Mission Green, Sarasota, FL
During the summer, I worked for Mission Green which is a part of the TREE Foundation. Mission Green’s goal is to complete ten tree canopy walkways in endangered forests around the world using ten million dollars in funding over the next ten years. To increase focus on Mission Green and their goals, the organization is using a new book called The Arbornaut by lead researcher and Williams alumna Meg Lowman ’76 to draw more support for its causes.
My work this summer consisted of creating promotional materials for the organization, using everything from geographic information systems to video editing software. I began the summer by working on an interactive map for the Mission Green website, one that showcases all of the “Hot Spots,” or endangered forested sites in which Mission Green is trying to build or has already built tree canopy walkways. I learned how to use ArcGIS to display these locations, modify the map interface, and even overlay secondary maps that show why certain forests are more endangered due to climate change and deforestation. My other main project was editing a 1-hour documentary about tree research and Meg Lowman’s journey. I was tasked with creating two shorter videos (one 5 minutes long and one 15 minutes long) that maintained the story of the full-length film and that could be more accessible to potential donors. This involved identifying key plot points in the film, isolating them, and overlaying the audio from different sections of the film onto different photos or other video segments.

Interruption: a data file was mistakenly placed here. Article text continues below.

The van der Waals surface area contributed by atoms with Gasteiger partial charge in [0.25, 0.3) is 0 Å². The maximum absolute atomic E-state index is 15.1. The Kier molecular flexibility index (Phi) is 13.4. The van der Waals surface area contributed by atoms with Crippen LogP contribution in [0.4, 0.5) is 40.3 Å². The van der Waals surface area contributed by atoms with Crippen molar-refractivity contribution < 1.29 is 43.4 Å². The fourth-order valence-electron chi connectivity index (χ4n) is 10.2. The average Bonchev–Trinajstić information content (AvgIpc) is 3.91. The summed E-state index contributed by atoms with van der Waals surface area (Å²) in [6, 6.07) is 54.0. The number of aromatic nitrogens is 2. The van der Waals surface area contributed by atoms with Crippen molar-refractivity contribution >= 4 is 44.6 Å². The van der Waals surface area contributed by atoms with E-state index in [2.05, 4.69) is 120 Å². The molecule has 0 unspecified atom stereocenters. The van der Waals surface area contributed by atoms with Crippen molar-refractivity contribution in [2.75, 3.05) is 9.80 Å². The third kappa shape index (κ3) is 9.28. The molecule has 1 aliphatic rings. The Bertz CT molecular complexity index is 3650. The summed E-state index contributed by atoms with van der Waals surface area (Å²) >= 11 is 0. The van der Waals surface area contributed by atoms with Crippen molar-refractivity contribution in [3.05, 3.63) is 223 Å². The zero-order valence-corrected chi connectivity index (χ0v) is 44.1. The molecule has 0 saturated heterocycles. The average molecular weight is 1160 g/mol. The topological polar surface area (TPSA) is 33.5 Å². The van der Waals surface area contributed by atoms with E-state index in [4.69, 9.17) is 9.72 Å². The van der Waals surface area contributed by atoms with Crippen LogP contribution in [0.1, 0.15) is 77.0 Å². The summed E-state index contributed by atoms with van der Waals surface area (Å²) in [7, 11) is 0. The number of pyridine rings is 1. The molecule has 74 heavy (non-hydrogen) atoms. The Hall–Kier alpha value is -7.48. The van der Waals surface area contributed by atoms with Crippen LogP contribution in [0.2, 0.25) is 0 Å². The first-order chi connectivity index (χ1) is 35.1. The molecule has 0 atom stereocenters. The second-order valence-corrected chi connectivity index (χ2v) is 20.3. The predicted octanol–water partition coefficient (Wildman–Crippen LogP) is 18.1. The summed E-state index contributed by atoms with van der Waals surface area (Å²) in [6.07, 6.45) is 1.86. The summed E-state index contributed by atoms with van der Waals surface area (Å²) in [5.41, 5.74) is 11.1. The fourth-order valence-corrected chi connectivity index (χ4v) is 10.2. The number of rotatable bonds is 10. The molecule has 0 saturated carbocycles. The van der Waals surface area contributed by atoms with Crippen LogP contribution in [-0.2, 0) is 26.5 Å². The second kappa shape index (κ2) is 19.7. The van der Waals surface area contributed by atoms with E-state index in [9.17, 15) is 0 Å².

My internship at Mission Green could not have been more integral to my personal and professional development. I not only learned about how time management works at a full-time job, but I was also able to determine that I truly want to pursue a career related to conservation. As a recently declared geosciences major, I am always looking for job opportunities that fit me and my interests the best. The experience doing projects that used some of the skills I have developed in courses so far at Williams also gave me insight into what courses I would benefit from the most in the following years. These courses include the geographic information systems course and geomorphology. I will also continue to find ways of working on storytelling, as I have discovered that the power of communicating a story through a variety of mediums can draw people in and become more invested in a project or cause.
Moving forward, I am confident that my choice to pursue geosciences is a fitting one. After graduation, I see myself returning to a conservation-oriented job and also working on energy efficient architecture. While I have yet to discover what path will lead me to these career objectives the fastest, and even which graduate program I will choose, I am ecstatic that I have been able to identify another one of my passions through this internship.
This internship would not have been possible without my supervisor and volunteers at Mission Green, the many Williams alumni who supported me along the way and got me acquainted with the organization and its lofty goals, and the friends and family of Ellen Toll ’77—to them all, I extend a huge thank you!